Agronomist Jussi Knaapi addressed the importance of verifying the amount of carbon stored in the soil. At the moment there isn’t much data from the deeper layers of soil and more resources should be directed towards this work. Currently soil samples from deeper layers, as well as verification methods are researched in the Carbon Action platform and the stn MULTA project. Knaapi states that measurements and scannings from the fields are, together with other research, an important tool if we want to trade with carbon in the future. He also highlighted the need for holistic management in the farms.

Experts and researchers also gave presentations on protein rich fodder crops, as well as mitigating the carbon emissions from peatlands. The next training will be in the form of a webinar focusing on creating a carbon farming plan for each individual farm.


Circular Economy in Agriculture -seminar
Finlandia Hall, Helsinki, Finland 30/9/2019

Set objectives high and coordinate joint actions to reach them

The above summarizes the conclusions of the panel discussion on the sustainable use of livestock manure during the Finnish EU Presidency Circular Economy warm-up event in Helsinki, Finland.

SuMaNu Interreg platform project and Baltic Sea Action Group (BSAG) arranged a seminar titled “Circular Economy in Agriculture – How to Advance Nutrient Circulation, Soil Quality and a Healthy Environment.” at Finlandia Hall on the 30 September 2019. The event was part of the Finnish EU Presidency event European Days for Sustainable Circular Economy (#edsce19). Approximately 40 people, from small producers to politicians, took part and enjoyed a fruitful panel discussion, in which sharing their views were MEP Sirpa Pietikäinen, Professor Jean-Franҫois Soussana from the French National Agricultural Research Institute INRA, Director Juha Nousiainen from the Finnish dairy company Valio, Senior Ministerial Adviser Saara Bäck from the Finnish Ministry of the Environment and Senior scientist Sari Luostarinen from Natural Resources Institute Finland (Luke). The panel discussion was moderated by Researcher Erik Sindhöj from RISE, Sweden.

The panel discussion filled the seminar room at Finlandia Hall.

The introductory presentations came from research and administration. The opening address was given by Minna Sarvi, Research Scientist at Luke and the coordinator of the SuMaNu platform project. She referred to HELCOM statistics and noted that in land-based phosphorus load to the Baltic Sea, distinct regional peaks stand out. As a result of emission reductions from waste water treatment plants and industry, the diffuse load from agriculture, and in particular the contribution of certain regions with accumulated phosphorus, is accentuated. In these areas, accumulation of phosphorus in animal manure exceeds the needs of the region’s crop production. Regional concentration reflects the nature of the challenge, being connected to the structure of the agricultural sector and its value chains.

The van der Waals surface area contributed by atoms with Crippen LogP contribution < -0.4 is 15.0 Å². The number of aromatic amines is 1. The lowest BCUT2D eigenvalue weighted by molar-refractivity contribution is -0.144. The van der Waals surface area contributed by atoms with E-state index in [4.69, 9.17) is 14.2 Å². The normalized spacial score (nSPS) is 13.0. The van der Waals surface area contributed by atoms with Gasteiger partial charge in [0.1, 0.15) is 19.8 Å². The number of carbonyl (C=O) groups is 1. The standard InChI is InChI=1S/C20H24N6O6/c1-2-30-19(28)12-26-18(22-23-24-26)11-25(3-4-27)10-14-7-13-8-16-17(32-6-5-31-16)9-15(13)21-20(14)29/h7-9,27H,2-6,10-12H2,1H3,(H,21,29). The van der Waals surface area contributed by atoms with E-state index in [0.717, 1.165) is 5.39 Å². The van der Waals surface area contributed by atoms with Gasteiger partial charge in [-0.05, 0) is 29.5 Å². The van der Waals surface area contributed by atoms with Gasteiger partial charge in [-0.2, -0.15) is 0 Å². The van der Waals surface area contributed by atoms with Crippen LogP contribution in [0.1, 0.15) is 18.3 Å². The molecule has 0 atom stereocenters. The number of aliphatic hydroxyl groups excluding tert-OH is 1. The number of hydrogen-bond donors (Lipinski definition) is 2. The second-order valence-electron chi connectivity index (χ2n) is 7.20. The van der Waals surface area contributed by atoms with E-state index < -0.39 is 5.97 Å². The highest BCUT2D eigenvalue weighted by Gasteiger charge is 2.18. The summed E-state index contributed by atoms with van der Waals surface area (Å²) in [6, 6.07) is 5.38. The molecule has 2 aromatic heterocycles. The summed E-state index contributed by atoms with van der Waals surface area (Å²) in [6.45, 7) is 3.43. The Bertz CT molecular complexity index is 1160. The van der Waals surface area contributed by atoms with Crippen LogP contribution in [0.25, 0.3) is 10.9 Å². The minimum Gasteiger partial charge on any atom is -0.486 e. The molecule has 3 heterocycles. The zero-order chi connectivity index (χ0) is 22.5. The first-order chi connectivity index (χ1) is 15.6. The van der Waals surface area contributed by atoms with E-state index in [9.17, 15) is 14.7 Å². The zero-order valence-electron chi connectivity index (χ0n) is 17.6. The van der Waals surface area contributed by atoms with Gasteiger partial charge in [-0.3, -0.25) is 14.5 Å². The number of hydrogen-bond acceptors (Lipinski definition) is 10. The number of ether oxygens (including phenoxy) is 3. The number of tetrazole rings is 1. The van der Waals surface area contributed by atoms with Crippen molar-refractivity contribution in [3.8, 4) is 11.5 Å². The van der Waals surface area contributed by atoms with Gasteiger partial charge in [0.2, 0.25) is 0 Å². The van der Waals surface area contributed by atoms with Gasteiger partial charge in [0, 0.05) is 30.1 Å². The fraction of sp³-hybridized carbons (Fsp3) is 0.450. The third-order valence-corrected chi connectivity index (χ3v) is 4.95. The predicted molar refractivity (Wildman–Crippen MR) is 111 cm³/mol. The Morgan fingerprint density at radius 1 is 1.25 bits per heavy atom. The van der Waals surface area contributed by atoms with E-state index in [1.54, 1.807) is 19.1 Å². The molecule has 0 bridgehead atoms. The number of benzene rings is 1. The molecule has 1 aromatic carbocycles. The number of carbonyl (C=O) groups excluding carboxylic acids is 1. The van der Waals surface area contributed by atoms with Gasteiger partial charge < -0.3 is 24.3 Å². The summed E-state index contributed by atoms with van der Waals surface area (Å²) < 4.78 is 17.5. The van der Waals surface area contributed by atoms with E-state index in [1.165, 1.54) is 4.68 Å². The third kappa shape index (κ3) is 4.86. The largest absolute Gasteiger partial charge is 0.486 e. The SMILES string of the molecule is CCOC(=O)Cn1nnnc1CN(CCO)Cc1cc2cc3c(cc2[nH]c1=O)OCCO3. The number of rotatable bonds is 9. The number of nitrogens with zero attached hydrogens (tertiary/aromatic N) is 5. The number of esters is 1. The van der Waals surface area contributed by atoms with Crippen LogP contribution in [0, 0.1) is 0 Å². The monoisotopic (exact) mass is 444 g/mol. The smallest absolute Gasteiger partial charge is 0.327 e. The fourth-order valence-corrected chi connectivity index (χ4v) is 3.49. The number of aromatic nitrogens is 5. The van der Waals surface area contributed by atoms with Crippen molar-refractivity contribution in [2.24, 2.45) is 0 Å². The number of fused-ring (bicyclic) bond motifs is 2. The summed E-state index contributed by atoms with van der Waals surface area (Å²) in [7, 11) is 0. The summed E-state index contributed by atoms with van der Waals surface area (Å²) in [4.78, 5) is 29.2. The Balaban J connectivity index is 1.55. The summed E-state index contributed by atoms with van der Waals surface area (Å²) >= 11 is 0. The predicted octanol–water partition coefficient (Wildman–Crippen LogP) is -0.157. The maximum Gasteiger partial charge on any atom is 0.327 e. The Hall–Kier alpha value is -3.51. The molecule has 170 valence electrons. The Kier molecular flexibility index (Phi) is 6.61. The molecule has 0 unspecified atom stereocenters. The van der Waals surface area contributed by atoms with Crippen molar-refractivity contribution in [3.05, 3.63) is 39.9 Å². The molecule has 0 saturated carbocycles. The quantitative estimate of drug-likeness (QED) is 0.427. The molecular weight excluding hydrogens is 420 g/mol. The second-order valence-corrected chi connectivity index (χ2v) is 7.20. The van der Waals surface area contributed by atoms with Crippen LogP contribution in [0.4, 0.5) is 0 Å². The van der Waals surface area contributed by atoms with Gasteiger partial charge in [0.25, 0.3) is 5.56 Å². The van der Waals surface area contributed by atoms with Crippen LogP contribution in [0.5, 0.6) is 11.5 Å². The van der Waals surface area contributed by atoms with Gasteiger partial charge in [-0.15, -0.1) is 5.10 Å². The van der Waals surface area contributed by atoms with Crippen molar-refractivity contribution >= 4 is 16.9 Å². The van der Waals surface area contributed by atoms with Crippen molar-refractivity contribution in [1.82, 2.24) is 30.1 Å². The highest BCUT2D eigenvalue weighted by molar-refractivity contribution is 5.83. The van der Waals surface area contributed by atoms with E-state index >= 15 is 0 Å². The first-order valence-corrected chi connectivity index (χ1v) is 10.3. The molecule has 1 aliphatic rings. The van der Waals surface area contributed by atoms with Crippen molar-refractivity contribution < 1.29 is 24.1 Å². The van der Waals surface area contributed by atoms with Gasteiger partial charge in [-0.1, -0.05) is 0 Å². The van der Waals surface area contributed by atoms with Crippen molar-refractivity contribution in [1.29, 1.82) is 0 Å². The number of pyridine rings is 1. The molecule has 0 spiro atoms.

The case presented about Finland exemplifies this. According to Luke, 26 000 tonnes of potentially recyclable phosphorus is produced each year, of which 19 300 tonnes in livestock manure (figures by Luke from 2017). At the same time, 11 000 tonnes of mineral phosphorus are used in Finnish agriculture annually. To make manure phosphorus a more viable alternative to replace mineral phosphorus as a fertilizer, the excess manure should be processed so that it can be more easily transported to areas where it is needed.

The aim of the SuMaNu platform project is to pool information and produce recommendations on how to improve the efficiency of manure utilization both at farm and regional levels, so that manure nutrients can be used more efficiently and safely in crop production.

The coordinator of the SuMaNu platform, Research scientist Minna Sarvi from Luke opened the event with a framing of the issue and a case example from Finland.

The intergovernmental environmental policy body of the Baltic Sea countries, HELCOM, has accelerated efforts to solve the challenges of nutrient run-off and nutrient recycling through a joint regional nutrient recycling strategy. In her introductory remarks, Saara Bäck, Senior Ministerial Adviser and the current Chairman of HELCOM, remided that 98% of the Baltic Sea still suffers from eutrophication. In Finland, the work to promote nutrient recycling started already in 2010, when Prime Minister Matti Vanhanen set the goal of making Finland a model country for nutrient recycling by 2020. To achieve this goal, several funding programs have been implemented, such as the Finnish government key project on nutrient recycling launched in 2016.